Updated: Sep 26, 2020
In the Faces Of War Series#facesofwarkb41
The photograph here shows a studio portrait of a Heer Lieutenant. Seen here he is posing for a very well defined studio portrait. The studio portraits came in all kinds of quality much like today's. This one is seen as being one of the best types with a well-adjusted focus and lighting.The quality is really crisp as the clarity in the eyes and tunic are seen in incredible detail. The embossment in the bottom right is the name of the studio portrait company. The Lieutenant is seen here looking to the right in his M36 Tuchenrock, he is seen awarded with an EK2 which is seen being worn through the buttonhole on his tunic. Another award he has is a 4 year service ribbon bar (Feldspange). This showing he has been a part of the Heer for 4 years. He is seen very smartly presented with a silver wire bevo breast eagle as well as a very mint looking officers cap.
The Lieutenants story doesn’t end there though, we know more about his story from the reverse, the reverse (as attached) shows a message addressed to his daughter that is being written by her aunt. The photograph like many was produced multiple times at the time of it being taken, one that was given family and has been given to Aunt Irmgard. The reverse reads as “Dear Hannelore, There is now coming to from your godfather (uncle) to you and he looks at you. He did like you very much and wished he had you for himself, such a lovely daughter - like you. And then, the dear god gave us Ursula, but her father never saw her. In case he is still living, he surely thinks about you. Keep praying for him. We are send you greetings. . Aunt Irmgard”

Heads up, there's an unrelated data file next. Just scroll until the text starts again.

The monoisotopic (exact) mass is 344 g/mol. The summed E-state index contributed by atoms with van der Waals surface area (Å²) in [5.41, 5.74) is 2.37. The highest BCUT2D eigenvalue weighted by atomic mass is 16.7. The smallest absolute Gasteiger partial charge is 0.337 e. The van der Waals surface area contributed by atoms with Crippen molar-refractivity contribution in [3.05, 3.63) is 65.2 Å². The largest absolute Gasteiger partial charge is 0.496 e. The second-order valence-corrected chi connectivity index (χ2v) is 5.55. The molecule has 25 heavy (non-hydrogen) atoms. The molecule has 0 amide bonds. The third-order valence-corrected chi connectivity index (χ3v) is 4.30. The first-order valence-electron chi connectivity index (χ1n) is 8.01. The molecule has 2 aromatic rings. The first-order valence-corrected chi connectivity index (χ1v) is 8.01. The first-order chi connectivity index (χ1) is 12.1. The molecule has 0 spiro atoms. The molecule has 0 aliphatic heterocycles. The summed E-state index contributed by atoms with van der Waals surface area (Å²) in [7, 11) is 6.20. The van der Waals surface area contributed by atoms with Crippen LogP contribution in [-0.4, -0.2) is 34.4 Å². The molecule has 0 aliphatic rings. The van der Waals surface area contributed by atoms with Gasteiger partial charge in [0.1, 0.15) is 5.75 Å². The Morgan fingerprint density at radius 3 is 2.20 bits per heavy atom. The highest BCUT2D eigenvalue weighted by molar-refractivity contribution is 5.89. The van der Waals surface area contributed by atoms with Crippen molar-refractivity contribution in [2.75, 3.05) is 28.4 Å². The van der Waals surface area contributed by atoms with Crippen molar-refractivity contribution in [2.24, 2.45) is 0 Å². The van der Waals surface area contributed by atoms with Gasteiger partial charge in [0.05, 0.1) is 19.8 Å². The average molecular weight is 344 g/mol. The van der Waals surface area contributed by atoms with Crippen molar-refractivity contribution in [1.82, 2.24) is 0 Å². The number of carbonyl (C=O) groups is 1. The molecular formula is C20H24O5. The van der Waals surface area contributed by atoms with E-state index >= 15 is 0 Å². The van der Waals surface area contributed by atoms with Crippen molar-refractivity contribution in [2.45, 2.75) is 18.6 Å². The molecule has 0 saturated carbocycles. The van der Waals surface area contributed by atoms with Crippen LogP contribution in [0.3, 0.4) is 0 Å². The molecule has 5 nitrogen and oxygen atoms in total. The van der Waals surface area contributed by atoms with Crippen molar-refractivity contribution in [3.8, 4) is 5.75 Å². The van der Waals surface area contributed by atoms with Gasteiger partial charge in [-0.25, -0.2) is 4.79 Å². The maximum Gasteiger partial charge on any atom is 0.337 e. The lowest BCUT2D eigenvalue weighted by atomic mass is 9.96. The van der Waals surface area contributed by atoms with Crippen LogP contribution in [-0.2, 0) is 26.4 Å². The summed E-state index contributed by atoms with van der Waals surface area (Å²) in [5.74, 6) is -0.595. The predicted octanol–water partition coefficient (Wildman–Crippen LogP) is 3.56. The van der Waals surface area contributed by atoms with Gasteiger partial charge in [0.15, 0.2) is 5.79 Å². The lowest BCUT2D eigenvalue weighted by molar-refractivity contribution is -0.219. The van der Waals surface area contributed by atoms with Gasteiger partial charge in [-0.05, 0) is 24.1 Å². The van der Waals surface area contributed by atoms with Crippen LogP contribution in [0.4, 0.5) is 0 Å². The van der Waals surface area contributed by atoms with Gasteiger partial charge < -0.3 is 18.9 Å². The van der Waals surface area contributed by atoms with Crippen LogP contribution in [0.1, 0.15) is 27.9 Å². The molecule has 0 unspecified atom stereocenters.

This reverse telling us that the Lieutenant seen here is believed to be missing or dead, the family is praying and hoping that he may be found, unfortunately we will never know if he did survive, be found or was confirmed as dead. Unfortunately this was very common for many families to not know where their loved ones were. You can only hope that this family found closure or got good news at a later stage of his were about. The Portrait is an Agfa postcard size photograph, it is in superb condition and reflects the true sadness and risk of war. You can only imagine what he may have seen or experienced when fighting.